COMMONWEALTH v. THOMAS

No. 486 MDA 2016.

COMMONWEALTH OF PENNSYLVANIA, v. DEMOND THOMAS, Appellant.

Superior Court of Pennsylvania.


Attorney(s) appearing for the Case

Demond Thomas, for Appellant, Pro se.

Gregory Steven Liero , Lancaster County District Attorney's Office, for Appellee, Commonwealth of Pennsylvania.

Craig William Stedman , Lancaster County District Attorney's Office, for Appellee, Commonwealth of Pennsylvania.

BEFORE: GANTMAN, P.J., BENDER, P.J.E. and STEVENS, P.J.E.


NON-PRECEDENTIAL DECISION — SEE SUPERIOR COURT I.O.P. 65.37

MEMORANDUM BY STEVENS, P.J.E.

Appellant Demond Thomas files this pro se appeal from the order of the Court of Common Pleas of Lancaster County dismissing Appellant's petition pursuant to the Post Conviction Relief Act ("PCRA").1 We affirm the denial of Appellant's untimely petition.

In January 1998, a jury convicted Appellant of robbery, conspiracy, and related offenses. On March 2, 1998, Appellant was sentenced to an aggregate sentence of forty to eighty years imprisonment. This Court affirmed the judgment of sentence on March 13, 2000. Appellant did not file a petition for allowance of appeal with our Supreme Court.

Appellant filed multiple petitions for collateral relief, all of which were unsuccessful. On April 23, 2015, Appellant filed the instant PCRA petition in this Court. Appellant's case was transferred to the Court of Common Pleas of Lancaster County. The PCRA court appointed counsel, who filed a "no-merit" letter and a petition to withdraw. On January 6, 2016, the PCRA court notified Appellant of its intent to dismiss his petition without a hearing pursuant to Pa.R.Crim.P. 907 and permitted counsel to withdraw. Appellant did not respond to the Rule 907 notice. On March 7, 2016, the PCRA court denied Appellant's petition. This timely appeal followed.

When reviewing the denial of a PCRA petition, our standard of review is limited "to determin[ing] whether the determination of the PCRA court is supported by the evidence of record and is free of legal error. The PCRA court's findings will not be disturbed unless there is no support for the findings in the certified record." Commonwealth v. Hill, 149 A.3d 362, 364-65 (Pa.Super. 2016).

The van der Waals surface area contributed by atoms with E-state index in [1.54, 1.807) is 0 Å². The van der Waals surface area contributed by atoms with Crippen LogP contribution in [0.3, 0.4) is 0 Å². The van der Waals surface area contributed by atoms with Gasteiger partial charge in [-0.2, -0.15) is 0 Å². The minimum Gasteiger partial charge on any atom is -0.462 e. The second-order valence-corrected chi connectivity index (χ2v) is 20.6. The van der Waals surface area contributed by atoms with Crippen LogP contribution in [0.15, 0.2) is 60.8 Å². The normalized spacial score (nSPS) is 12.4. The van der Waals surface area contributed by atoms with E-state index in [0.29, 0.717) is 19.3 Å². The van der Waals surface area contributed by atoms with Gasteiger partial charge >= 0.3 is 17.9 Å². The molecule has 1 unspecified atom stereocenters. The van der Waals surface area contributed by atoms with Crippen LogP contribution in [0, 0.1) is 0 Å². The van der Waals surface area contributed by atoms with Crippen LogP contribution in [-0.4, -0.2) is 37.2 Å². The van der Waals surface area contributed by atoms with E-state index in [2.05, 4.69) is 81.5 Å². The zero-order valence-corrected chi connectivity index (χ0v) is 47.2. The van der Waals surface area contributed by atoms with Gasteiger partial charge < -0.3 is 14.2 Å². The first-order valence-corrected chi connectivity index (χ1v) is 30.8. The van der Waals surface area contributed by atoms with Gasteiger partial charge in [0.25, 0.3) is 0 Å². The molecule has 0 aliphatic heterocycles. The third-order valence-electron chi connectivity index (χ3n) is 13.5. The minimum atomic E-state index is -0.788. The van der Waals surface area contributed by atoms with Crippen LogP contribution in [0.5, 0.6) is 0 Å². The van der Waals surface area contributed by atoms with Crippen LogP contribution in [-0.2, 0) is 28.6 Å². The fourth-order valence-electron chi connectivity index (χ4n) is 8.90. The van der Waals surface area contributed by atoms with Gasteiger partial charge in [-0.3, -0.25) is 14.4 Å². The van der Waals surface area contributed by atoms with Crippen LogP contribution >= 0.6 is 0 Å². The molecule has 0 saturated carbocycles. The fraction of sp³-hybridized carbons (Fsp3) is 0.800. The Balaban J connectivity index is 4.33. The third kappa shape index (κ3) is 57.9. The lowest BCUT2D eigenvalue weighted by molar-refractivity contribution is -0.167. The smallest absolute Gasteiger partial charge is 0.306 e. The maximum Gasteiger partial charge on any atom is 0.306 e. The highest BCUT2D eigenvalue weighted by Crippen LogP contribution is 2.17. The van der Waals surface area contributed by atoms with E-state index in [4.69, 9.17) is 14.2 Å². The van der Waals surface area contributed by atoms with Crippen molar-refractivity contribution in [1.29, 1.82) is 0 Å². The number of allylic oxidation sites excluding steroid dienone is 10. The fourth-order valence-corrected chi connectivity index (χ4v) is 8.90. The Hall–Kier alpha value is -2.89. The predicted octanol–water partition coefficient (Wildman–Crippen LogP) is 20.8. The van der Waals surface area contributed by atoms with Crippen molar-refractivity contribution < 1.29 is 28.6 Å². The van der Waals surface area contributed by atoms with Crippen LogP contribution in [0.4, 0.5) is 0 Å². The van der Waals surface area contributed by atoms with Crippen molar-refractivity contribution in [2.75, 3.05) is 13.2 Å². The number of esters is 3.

As an initial matter, we must determine whether Appellant's PCRA petition was timely filed. It is well-established that "the PCRA's timeliness requirements are jurisdictional in nature and must be strictly construed; courts may not address the merits of the issues raised in a petition if it is not timely filed." Commonwealth v. Leggett, 16 A.3d 1144, 1145 (Pa.Super. 2011) (citations omitted). Generally, a PCRA petition must be filed within one year of the date the judgment of sentence becomes final unless the petitioner meets his burden to plead and prove one of the exceptions enumerated in 42 Pa.C.S. § 9545(b)(1)(i)-(iii), which include: (1) the petitioner's inability to raise a claim as a result of governmental interference; (2) the discovery of previously unknown facts or evidence that would have supported a claim; or (3) a newly-recognized constitutional right. 42 Pa.C.S. § 9545(b)(1)(i)-(iii). However, the PCRA limits the reach of the exceptions by providing that a petition invoking any of the exceptions must be filed within 60 days of the date the claim first could have been presented. Leggett, 16 A.3d at 1146 (citing 42 Pa.C.S. § 9545(b)(2)).

As noted above, the trial court sentenced Appellant on March 2, 1998. After this Court affirmed Appellant's judgment of sentence on March 13, 2000, Appellant did not seek review in our Supreme Court. Section 9545(b)(3) of the PCRA provides that a judgment of sentence becomes final at the conclusion of direct review or the expiration of the time for seeking the review. 42 Pa.C.S. § 9543(b)(3). Appellant's judgment of sentence became final on April 12, 2000, after the expiration of the thirty day period in which he was allowed to seek review in our Supreme Court. See Pa.R.A.P. 1113(a) (stating that "a petition for allowance of appeal shall be filed with the Prothonotary of the Supreme Court within 30 days after the entry of the order of the Superior Court . . . sought to be reviewed"). As such, Appellant needed to file his request for collateral relief by April 12, 2001. This petition, filed on April 23, 2015, is facially untimely.

The only arguable exception to the PCRA time bar in Appellant's pro se petition is the newly recognized constitutional right timeliness exception in Section 9545(b)(1)(iii). Appellant argues his sentence of life imprisonment is unconstitutional pursuant to Alleyne v. U.S., ___ U.S. ___, 133 S.Ct. 2151, 2155 (2013), in which the United States Supreme Court held "[a]ny fact that, by law, increases the penalty for a crime is an `element' that must be submitted to the jury and found beyond a reasonable doubt." Based on Alleyne, our courts have invalidated Pennsylvania statutes setting forth mandatory minimum sentences allowing a trial court to increase a defendant's minimum sentence at sentencing under a preponderance of the evidence standard. See Commonwealth v. Newman, 99 A.3d 86, 98 (Pa.Super. 2014) (en banc) (invalidating 42 Pa.C.S. § 9712.1), appeal denied, 121 A.3d 247 (Pa. 2015); Commonwealth v. Mosley, 114 A.3d 1072, 1087-91 (Pa.Super. 2015) (invalidating 18 Pa.C.S. § 7508).

However, our Supreme Court has recently held that Alleyne does not apply retroactively to cases on collateral review. Commonwealth v. Washington, ___ Pa. ___, 142 A.3d 810, 820 (2016). Accordingly, as Appellant failed to prove an applicable exception to the PCRA timeliness requirements, we conclude that the PCRA court correctly dismissed Appellant's PCRA petition as untimely filed.

Order affirmed.

FootNotes


* Former Justice specially assigned to the Superior Court.
1. 42 Pa.C.S. §§ 9541-9546.

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